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Eastman Model 80 Laminate / Bass bar crack carved

Discussion in 'Basses [DB]' started by carteru93, Mar 17, 2009.

  1. Hello, this is my first post here:)

    I play double bass at my high school, and have been playing for about 2 years. I am almost 16 years old and in grade 10.
    The bass I use at my school, a 7/8 carved Anton Schroetter (something like that at least), has developed a large crack in the front of the instrument. My teacher (who is a bass player) said that it was a "bass bar crack" , which he explained as a crack right next to the bass bar, the repair of which would warrant the bass bar to be removed and a new one fabricated, as well as the large crack (running from the bass side of the tailpiece about 1 inch away from it, all the way up to the foot of the bridge) cleated and glued. The crack is so large, that the side of the front (the bridge side of the crack) is actually higher and the other side of the crack has actually sunk. It's hard to explain (pics when I can), but one side of the crack is higher than the other. The bass is still very playable, but problem after problem has made us purchase a new bass for the school. Now here is where I come in. I don't own an instrument of my own, but would love to. My teacher says I would probably be able to take home the old instrument for a low price (probably the price of all the salvageable parts, because he said it is not worth fixing). I have to add there has been one repair done, but it was only temporary, and has now opened up again. ANYWAY, the instrument it still playable, so I plan on taking it home for $100 or so to play until I can afford something better. In a few months or so, I will have enough money to purchase one bass I've been eyeing for a while, an Eastman model 80. Laminate construction, ebony FB, ebony fittings, good tuners, etc. I am not within playing distance, so I will have to buy sight unseen. It is a reputable shop, and once everything is said and done, I can probably have it for about $2300. That's including their setup, shipping, tax, etc. Would this be a good bass for a beginner/intermediate player or should I hold out until I can afford something more. My main question is I guess would be are the Eastman low end laminate models a good reliable bass? I play orchestral, jazz, and also bluegrass. I don't play any gigs or anything yet, just stuff with my school. I just want something that I can play, sound decent, and will last a while.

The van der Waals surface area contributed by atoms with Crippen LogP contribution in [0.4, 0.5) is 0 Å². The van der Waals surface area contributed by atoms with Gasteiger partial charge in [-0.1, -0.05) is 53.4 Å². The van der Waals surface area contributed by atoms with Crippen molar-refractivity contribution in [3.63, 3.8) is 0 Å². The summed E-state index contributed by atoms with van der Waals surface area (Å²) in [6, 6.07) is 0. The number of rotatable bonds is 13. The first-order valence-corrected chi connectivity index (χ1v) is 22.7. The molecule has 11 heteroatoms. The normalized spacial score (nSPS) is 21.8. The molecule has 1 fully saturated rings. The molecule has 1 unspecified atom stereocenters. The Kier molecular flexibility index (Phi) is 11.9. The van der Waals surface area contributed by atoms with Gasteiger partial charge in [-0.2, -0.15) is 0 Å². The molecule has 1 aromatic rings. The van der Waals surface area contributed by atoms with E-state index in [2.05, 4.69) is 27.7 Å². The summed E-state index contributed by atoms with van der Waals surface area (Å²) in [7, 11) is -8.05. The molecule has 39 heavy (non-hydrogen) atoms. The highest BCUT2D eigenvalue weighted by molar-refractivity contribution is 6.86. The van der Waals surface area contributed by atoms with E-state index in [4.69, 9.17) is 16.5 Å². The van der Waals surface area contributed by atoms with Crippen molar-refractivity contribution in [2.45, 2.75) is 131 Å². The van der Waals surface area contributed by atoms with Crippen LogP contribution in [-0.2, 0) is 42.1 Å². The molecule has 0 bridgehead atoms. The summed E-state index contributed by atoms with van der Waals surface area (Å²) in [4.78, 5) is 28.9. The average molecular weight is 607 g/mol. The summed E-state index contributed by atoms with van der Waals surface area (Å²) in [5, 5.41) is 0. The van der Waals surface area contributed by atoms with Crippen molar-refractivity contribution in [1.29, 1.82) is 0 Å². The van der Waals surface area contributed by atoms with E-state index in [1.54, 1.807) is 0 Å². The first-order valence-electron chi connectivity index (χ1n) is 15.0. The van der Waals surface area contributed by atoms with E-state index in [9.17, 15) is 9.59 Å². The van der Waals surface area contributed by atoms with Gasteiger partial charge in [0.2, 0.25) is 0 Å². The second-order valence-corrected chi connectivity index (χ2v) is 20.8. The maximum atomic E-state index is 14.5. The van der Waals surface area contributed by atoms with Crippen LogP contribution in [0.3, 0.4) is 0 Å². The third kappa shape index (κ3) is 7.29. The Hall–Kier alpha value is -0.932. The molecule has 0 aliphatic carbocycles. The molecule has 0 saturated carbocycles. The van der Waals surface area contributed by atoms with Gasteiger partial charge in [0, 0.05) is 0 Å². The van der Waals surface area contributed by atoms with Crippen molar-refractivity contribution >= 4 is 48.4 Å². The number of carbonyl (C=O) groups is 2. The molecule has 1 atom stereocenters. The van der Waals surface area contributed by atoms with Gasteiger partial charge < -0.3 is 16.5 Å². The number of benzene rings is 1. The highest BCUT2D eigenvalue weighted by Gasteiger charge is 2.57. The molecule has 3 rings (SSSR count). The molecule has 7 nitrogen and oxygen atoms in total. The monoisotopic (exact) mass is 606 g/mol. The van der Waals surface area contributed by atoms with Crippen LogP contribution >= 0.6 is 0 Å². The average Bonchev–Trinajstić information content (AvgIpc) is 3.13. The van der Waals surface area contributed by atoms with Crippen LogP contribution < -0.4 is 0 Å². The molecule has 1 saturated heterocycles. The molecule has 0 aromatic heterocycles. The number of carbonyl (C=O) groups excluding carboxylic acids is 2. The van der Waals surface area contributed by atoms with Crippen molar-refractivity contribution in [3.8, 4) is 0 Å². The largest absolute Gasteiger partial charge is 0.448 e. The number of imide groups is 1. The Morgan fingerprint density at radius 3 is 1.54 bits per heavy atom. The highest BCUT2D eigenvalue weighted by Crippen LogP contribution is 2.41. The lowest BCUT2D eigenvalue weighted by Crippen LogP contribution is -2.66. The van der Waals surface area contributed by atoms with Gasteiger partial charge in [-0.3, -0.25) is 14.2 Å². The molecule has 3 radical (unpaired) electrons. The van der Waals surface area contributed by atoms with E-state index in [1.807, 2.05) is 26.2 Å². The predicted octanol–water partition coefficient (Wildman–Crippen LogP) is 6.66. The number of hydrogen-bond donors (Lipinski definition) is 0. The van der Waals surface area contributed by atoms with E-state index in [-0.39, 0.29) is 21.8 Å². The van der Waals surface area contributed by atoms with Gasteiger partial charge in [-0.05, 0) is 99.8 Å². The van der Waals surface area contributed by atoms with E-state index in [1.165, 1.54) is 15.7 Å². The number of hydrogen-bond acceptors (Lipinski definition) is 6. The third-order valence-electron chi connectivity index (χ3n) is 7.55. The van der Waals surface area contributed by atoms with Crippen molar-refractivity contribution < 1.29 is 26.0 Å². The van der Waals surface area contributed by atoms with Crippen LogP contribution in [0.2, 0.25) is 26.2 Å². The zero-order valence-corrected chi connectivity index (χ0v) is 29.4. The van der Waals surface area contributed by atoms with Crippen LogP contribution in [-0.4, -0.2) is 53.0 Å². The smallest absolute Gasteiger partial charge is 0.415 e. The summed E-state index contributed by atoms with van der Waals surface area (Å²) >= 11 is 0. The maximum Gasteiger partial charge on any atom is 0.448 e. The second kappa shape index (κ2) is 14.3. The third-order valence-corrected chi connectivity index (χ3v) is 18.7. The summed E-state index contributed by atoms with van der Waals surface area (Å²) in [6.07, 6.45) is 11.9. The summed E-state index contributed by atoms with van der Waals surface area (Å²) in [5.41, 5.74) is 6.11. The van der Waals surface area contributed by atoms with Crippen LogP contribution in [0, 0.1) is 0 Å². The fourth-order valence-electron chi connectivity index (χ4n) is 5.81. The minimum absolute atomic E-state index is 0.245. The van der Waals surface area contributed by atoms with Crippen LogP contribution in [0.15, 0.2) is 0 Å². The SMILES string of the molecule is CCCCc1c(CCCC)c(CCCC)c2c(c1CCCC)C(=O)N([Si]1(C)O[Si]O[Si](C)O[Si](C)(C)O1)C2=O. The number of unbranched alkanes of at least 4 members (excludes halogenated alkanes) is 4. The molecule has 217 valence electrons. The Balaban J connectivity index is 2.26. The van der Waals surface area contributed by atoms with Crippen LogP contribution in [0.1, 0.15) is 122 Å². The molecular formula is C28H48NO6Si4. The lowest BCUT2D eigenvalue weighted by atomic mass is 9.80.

Also, a repair quote on the carved bass would be nice, but from what I've read on here and what I've been told, it would cost upwards of $3000, which I cannot afford, especially to have it open up again a couple months later and have to do it all over again.
    Thanks for reading my long winded post :D
  2. Anyone?
  3. Find a good local(ish)luthier; I had a small crack/split in the top repaired for $50 IIRC(had a few other things looked at). Your issue sounds much more serious than mine(my top did not need to be removed), but again- a professional, w/the bass in hand, will be able to tell you far more than I can.
  4. zeytoun


    Dec 19, 2008
    Portland, Oregon
    2nd the luthier suggestion.

    The likely story is this: The Schroetter bass is a decent factory hybrid bass, not worth very much, and the repairs would cost more than the bass is worth, and so that's why they'd let you take it for next to nothing.

    However, there's a chance that the repairs could be less significant than they think, and might be worth it. You won't know for sure until you have a good luthier check it out and give you an estimate. You also want an idea of what you should reasonably expect from repairs (is it a "this will be as good as new" situation or a "it might work" situation?).